Equities in Canada's biggest centre opened lower on Thursday as energy stocks, under pressure from falling oil prices, and Kirkland Lake Gold, led the declines.
The S&P/TSX Composite Index gave back 39.17 points soon after Thursday's opening to 15,761.23
The Canadian dollar demurred 0.19 cents to 80.09 cents U.S.
Kirkland Lake Gold shares plunged $1.49, or 8.1%, to $17.00
BlackBerry said on Thursday it signed a new license agreement with BLU Products Inc, a Florida-based maker of low-end Android phones, a pact that would end patent disputes between the two companies.
BlackBerry shares slipped four cents, or 1.7%, to $2.31.
Metro said on Wednesday it would sell a major portion of its stake in Alimentation Couche Tard to fund its $4.5-billion acquisition of pharmacy chain Jean Coutu Group.
Metro shares inched up four cents to $42.03. Couche Tard shares galloped $1.14, or 1.9%, to $60.08. Coutu shares were static at $24.94.
Canaccord Genuity cut the rating on Aphria to hold from speculative buy. Aphria shares slipped five cents to $7.79.
Canaccord then cut the rating on cannabis rival Canopy Growth to sell from hold. Canopy shares fell 12 cents to $13.47.
CIBC cut the rating on Gluskin Sheff + Associates to neutral from outperform. Gluskin shares docked 34 cents, or 2.1%, to $16.10.
On the data front, Statistics Canada said new house prices in Canada rose 3.8% year-over-year in August.
The agency says prices for new homes were unchanged in 15 of the 27 census metropolitan areas surveyed, including Toronto and Vancouver. For Toronto, this was the third consecutive month of flat readings.
The TSX Venture Exchange lost 0.7 points begin Thursday at 790.62.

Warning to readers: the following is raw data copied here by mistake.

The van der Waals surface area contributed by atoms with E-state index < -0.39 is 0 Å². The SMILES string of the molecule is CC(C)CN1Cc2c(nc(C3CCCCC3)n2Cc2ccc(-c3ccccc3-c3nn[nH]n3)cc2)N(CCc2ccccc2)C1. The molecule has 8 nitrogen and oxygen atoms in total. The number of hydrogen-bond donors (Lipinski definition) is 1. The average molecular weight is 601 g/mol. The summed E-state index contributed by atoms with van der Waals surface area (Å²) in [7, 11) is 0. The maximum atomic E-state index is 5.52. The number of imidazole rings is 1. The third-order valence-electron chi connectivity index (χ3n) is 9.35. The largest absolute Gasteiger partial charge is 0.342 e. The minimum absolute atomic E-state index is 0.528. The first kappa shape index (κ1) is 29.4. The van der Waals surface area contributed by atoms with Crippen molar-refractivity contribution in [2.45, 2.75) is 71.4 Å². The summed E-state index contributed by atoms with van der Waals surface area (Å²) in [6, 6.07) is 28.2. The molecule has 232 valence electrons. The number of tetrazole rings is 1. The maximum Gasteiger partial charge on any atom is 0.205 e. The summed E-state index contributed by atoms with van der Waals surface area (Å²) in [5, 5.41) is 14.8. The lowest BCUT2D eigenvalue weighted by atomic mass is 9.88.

Eight of the 12 TSX subgroups moved lower in the first hour of trading, with energy plummeting 1.5%, health-care and gold skidding 0.6%.
The four gainers were led by consumer staples, up 0.5%, while industrials and information technology each climbed 0.3%.
U.S. stocks traded slightly lower on Thursday, pulling back from record highs, as Wall Street digested earnings from some of the top financial companies.
The Dow Jones Industrials lost 18.03 points from Wednesday's all-time high to 22,854.86, with Goldman Sachs contributing the most to the losses.
The S&P 500 backtracked 1.89 points from Wednesday's peak to 2,553.35, with telecommunications and consumer discretionary leading decliners.
Equities have risen sharply this year, with the S&P 500 advancing 14% in that time period.
The NASDAQ inched ahead 0.66 points to improve on Wednesday's record high to 6,604.21
JPMorgan Chase reported third-quarter earnings and revenue that beat analyst expectations. The banking giant, however, also reported a 27% year-over-year decline in fixed income trading revenue.
Citigroup also posted better-than-expected quarterly results, driven by growth in its global consumer business.
Other major financial companies slated to report this week include Bank of America and Wells Fargo.
Historically, this earnings season has been the best one for investors. Some media reported the S&P 500 posts a gain of 2.3% on average 30 days after third-quarter earnings season begins, trading in positive ranges 79% of the time.
Wall Street also set its sights on economic data Wednesday. The U.S. Labor Department said producer prices south of the line rose 0.4% last month and 2.6% in the 12 months through September.
Meanwhile, weekly jobless claims totaled 243,000, hitting a more than one-month low, the department also said.
Prices for the benchmark 10-year Treasury note gained ground, lowering yields to 2.34% from Wednesday's 2.35%. Treasury prices and yields move in opposite directions.
Oil prices skidded 96 cents a barrel to $50.34 U.S.
Gold prices gained $4.10 to $1,293.00 U.S. an ounce